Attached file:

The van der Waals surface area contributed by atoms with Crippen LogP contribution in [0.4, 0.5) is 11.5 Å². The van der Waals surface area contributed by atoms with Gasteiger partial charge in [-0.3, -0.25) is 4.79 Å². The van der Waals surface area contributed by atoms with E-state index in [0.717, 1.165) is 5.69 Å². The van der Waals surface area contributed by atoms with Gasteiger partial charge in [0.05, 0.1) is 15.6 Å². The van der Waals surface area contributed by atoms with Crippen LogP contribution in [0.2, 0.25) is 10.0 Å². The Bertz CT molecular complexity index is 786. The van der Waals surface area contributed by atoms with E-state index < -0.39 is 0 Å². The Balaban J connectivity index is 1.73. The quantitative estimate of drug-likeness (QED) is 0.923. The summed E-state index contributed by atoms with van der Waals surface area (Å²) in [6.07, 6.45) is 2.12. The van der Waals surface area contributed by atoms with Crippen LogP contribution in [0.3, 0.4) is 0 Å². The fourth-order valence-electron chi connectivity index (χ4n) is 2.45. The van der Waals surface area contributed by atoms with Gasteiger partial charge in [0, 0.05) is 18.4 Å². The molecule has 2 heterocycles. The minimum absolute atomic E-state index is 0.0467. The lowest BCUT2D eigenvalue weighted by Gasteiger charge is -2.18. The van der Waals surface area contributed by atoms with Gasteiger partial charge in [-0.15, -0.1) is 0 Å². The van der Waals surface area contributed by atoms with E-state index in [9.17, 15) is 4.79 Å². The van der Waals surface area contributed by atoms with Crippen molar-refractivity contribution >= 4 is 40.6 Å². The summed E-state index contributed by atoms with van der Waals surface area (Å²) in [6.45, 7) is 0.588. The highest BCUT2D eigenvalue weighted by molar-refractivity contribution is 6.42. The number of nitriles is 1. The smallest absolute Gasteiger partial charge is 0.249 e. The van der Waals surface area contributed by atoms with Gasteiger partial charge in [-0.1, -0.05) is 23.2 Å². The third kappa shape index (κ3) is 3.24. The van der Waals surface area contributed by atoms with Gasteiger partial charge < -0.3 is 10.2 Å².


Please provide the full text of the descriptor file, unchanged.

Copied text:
The van der Waals surface area contributed by atoms with Crippen LogP contribution in [0.4, 0.5) is 11.5 Å². The van der Waals surface area contributed by atoms with Gasteiger partial charge in [-0.3, -0.25) is 4.79 Å². The van der Waals surface area contributed by atoms with E-state index in [0.717, 1.165) is 5.69 Å². The van der Waals surface area contributed by atoms with Gasteiger partial charge in [0.05, 0.1) is 15.6 Å². The van der Waals surface area contributed by atoms with Crippen LogP contribution in [0.2, 0.25) is 10.0 Å². The Bertz CT molecular complexity index is 786. The van der Waals surface area contributed by atoms with E-state index < -0.39 is 0 Å². The Balaban J connectivity index is 1.73. The quantitative estimate of drug-likeness (QED) is 0.923. The summed E-state index contributed by atoms with van der Waals surface area (Å²) in [6.07, 6.45) is 2.12. The van der Waals surface area contributed by atoms with Crippen LogP contribution in [0.3, 0.4) is 0 Å². The fourth-order valence-electron chi connectivity index (χ4n) is 2.45. The van der Waals surface area contributed by atoms with Gasteiger partial charge in [0, 0.05) is 18.4 Å². The molecule has 2 heterocycles. The minimum absolute atomic E-state index is 0.0467. The lowest BCUT2D eigenvalue weighted by Gasteiger charge is -2.18. The van der Waals surface area contributed by atoms with Gasteiger partial charge in [-0.15, -0.1) is 0 Å². The van der Waals surface area contributed by atoms with E-state index in [9.17, 15) is 4.79 Å². The van der Waals surface area contributed by atoms with Crippen molar-refractivity contribution >= 4 is 40.6 Å². The summed E-state index contributed by atoms with van der Waals surface area (Å²) in [6.45, 7) is 0.588. The highest BCUT2D eigenvalue weighted by molar-refractivity contribution is 6.42. The number of nitriles is 1. The smallest absolute Gasteiger partial charge is 0.249 e. The van der Waals surface area contributed by atoms with Gasteiger partial charge in [-0.1, -0.05) is 23.2 Å². The third kappa shape index (κ3) is 3.24. The van der Waals surface area contributed by atoms with Gasteiger partial charge < -0.3 is 10.2 Å².